Coronavirus key worker jobs list sparks confusion as Brits says 'every man and his dog is covered'

THE government’s list of key workers who are vital to help fight the coronavirus crisis is confusing parents who say: “Every man and his dog is covered.”

This morning, Boris Johnson named the key workers whose children will be allowed back to school as they play a crucial role in Britain's battle against coronavirus.

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It comes as:

  • China and other Asian countries facing second wave of deadly infections
  • Coronavirus test will be available to hundreds of thousands ASAP
  • Government to use phone data to track people breaking virus lockdowns
  • Brits suspected of having coronavirus could be held for up to six weeks
  • Nurse’s tearful plea after ending 48-hour shift to find shelves empty 
  • Brits STILL ignore calls to stay out of the pubs during crisis

But this has led to widespread confusion over who qualifies as a key worker because the definitions are so vague and many are asking their bosses for guidance.

Thousands of kids today arrived at school for their last day after the deadly coronavirus outbreak forced an abrupt end to their lessons.

However, it is believed that a considerable number of schools will have to open on Monday for children whose parent is a “key worker”.

The government announced that the jobs – which include nurses, police officers and delivery drivers – are key to their war on the deadly bug, which has killed 144 people and infected 3,269 people in the UK.

Click here to see the full list of workers.


Confused parents slammed the list today and asked: “What was the point of shutting schools?”

A junior school headteacher from Nottinghamshire said today: “Pretty much every single job is covered, we may as well just stay open.”

One parent added: “So the government have shut schools and said only kids of key workers can attend from Monday.

“They then issue a list of key workers that pretty much includes every man and his dog.

“What the hell was the point of shutting schools?”

A Year 1 teacher, from North London, said: “Well it looks like back to normal teaching on Monday if the list of key workers is anything to go by.”

Another confused parent added: “The government has caused total chaos in schools. Too many questions unanswered.”

The working heroes include court staff, religious staff, supermarket workers and some financial workers. Their children will be exempt from the decision to close classrooms from Monday to stop the spread of the deadly bug.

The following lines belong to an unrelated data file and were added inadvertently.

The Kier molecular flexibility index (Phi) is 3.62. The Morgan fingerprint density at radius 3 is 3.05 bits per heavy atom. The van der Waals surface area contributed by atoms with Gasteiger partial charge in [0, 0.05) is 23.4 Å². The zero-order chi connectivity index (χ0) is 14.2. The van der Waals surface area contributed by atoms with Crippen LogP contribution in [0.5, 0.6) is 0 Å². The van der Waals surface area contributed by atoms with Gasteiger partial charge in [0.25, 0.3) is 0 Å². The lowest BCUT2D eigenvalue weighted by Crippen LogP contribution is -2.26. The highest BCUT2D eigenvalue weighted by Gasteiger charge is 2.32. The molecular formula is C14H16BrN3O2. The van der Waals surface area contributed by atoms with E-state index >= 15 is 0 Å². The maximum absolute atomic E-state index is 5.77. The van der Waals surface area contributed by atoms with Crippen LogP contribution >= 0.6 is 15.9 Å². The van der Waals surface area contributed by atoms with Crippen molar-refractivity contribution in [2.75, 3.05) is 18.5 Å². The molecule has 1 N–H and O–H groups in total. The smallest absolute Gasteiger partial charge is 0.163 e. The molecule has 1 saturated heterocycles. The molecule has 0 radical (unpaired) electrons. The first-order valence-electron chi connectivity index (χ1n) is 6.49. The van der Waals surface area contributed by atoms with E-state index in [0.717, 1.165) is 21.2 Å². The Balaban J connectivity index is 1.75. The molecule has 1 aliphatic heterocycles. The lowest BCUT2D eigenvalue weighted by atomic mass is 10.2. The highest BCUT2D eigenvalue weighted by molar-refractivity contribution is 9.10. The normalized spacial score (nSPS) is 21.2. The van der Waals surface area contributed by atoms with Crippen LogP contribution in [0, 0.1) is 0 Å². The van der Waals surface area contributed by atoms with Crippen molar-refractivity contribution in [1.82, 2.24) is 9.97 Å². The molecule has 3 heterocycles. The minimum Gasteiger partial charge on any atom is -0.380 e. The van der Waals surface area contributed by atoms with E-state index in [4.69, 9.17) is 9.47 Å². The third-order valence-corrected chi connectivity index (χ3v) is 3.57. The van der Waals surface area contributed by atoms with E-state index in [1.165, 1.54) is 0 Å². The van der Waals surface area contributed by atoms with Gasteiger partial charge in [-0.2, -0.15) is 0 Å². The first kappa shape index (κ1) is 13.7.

A No10 source confirmed to The Sun Online only one parent needs to be eligible for kids to be allowed back to class.

So the government have shut schools and said only kids of key workers can attend from Monday. They then issue a list of key workers that pretty much includes every man and his dog.

The Government today named nine sectors “critical to the COVID-19 response” – Health and social care; Education and childcare; Key public services; Local and national government; Food and necessary goods; Public safety and national security; Transport and Utilities, communication and financial services.

Families have been urged not to leave their children with grandparents aged over 70 in order to protect the elderly, who are most at risk from the deadly bug.

Education Secretary Gavin Williamson said: “We still need to have our critical infrastructure that continues to work and function.”

The announcement as Boris Johnson spells out his warplan to beat coronavirus.

Yesterday, Britain’s death toll rose to 144 with a total of 3,269 confirmed cases.

Boris told the nation he is “absolutely confident that we can send coronavirus packing in this country” and the tide can be turned within three months.

He said: “I’m conscious as the days have gone by that people will want to know how long we’re expecting them to keep it up.

“I think, looking at it all, that we can turn the tide within the next 12 weeks and I’m absolutely confident that we can send coronavirus packing in this country.


“But only if we all take the steps that we’ve outlined, that is vital, that’s how we’re going to reduce the peak and once we’ve achieved that and I think that we will, if we take the steps I’ve said, then the scientific progress that we’ve been making will really start coming into play.”

Boris added British experts expect to start trials for a vaccine against Covid-19 within a month, although expectations are that a vaccine will take at least a year.

He said: "To give you an idea of what is coming down the track, we're in negotiations today to buy a so-called antibody test, as simple as a pregnancy test, which can tell whether you have had the disease and it's early days, but if it works as its proponents claim, then we will buy literally hundreds of thousands of these kits as soon as practicable."

It comes as the Queen issued a rallying cry telling Brits to pull their weight in the fight against COVID-19 and avoid the pub and panic buying.

She said: "I am certain we are up to the challenge.

"Our history has been forged by people and communities coming together to work as one."

The Monarch is currently self-isolating in Windsor Castle having cancelled public events in Cheshire and Camden.

Her message to protect the most vulnerable comes as supermarkets were put under immense strain amid panic-buying Brits.

Shoppers have been pictured brawling over toilet paper and booze after fears the UK could be put under lockdown.


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